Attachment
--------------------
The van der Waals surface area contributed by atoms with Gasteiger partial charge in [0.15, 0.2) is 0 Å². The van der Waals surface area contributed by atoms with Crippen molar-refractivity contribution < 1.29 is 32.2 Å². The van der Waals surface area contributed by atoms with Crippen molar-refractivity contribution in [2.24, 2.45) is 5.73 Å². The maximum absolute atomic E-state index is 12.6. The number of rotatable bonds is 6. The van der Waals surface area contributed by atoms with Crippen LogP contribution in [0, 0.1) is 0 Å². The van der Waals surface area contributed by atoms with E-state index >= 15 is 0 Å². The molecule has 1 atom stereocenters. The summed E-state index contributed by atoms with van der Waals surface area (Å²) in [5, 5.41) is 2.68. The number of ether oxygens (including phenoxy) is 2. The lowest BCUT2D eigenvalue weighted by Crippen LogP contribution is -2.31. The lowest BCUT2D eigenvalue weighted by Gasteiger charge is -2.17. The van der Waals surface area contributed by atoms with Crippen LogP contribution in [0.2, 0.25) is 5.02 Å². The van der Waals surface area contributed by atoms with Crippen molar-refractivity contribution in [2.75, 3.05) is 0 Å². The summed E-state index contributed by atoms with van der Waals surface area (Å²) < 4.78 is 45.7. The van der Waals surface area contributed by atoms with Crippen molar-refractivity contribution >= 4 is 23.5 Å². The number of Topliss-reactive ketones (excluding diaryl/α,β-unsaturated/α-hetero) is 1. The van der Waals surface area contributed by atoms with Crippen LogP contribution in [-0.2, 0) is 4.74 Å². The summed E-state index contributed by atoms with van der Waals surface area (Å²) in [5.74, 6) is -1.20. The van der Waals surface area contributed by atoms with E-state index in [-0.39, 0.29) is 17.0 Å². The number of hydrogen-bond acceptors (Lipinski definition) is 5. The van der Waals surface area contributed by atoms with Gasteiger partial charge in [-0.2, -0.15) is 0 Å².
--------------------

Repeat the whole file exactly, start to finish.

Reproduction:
The van der Waals surface area contributed by atoms with Gasteiger partial charge in [0.15, 0.2) is 0 Å². The van der Waals surface area contributed by atoms with Crippen molar-refractivity contribution < 1.29 is 32.2 Å². The van der Waals surface area contributed by atoms with Crippen molar-refractivity contribution in [2.24, 2.45) is 5.73 Å². The maximum absolute atomic E-state index is 12.6. The number of rotatable bonds is 6. The van der Waals surface area contributed by atoms with Crippen LogP contribution in [0, 0.1) is 0 Å². The van der Waals surface area contributed by atoms with E-state index >= 15 is 0 Å². The molecule has 1 atom stereocenters. The summed E-state index contributed by atoms with van der Waals surface area (Å²) in [5, 5.41) is 2.68. The number of ether oxygens (including phenoxy) is 2. The lowest BCUT2D eigenvalue weighted by Crippen LogP contribution is -2.31. The lowest BCUT2D eigenvalue weighted by Gasteiger charge is -2.17. The van der Waals surface area contributed by atoms with Crippen LogP contribution in [0.2, 0.25) is 5.02 Å². The van der Waals surface area contributed by atoms with Crippen molar-refractivity contribution in [2.75, 3.05) is 0 Å². The summed E-state index contributed by atoms with van der Waals surface area (Å²) < 4.78 is 45.7. The van der Waals surface area contributed by atoms with Crippen molar-refractivity contribution >= 4 is 23.5 Å². The number of Topliss-reactive ketones (excluding diaryl/α,β-unsaturated/α-hetero) is 1. The van der Waals surface area contributed by atoms with Crippen LogP contribution in [-0.2, 0) is 4.74 Å². The summed E-state index contributed by atoms with van der Waals surface area (Å²) in [5.74, 6) is -1.20. The van der Waals surface area contributed by atoms with E-state index in [-0.39, 0.29) is 17.0 Å². The number of hydrogen-bond acceptors (Lipinski definition) is 5. The van der Waals surface area contributed by atoms with Gasteiger partial charge in [-0.2, -0.15) is 0 Å².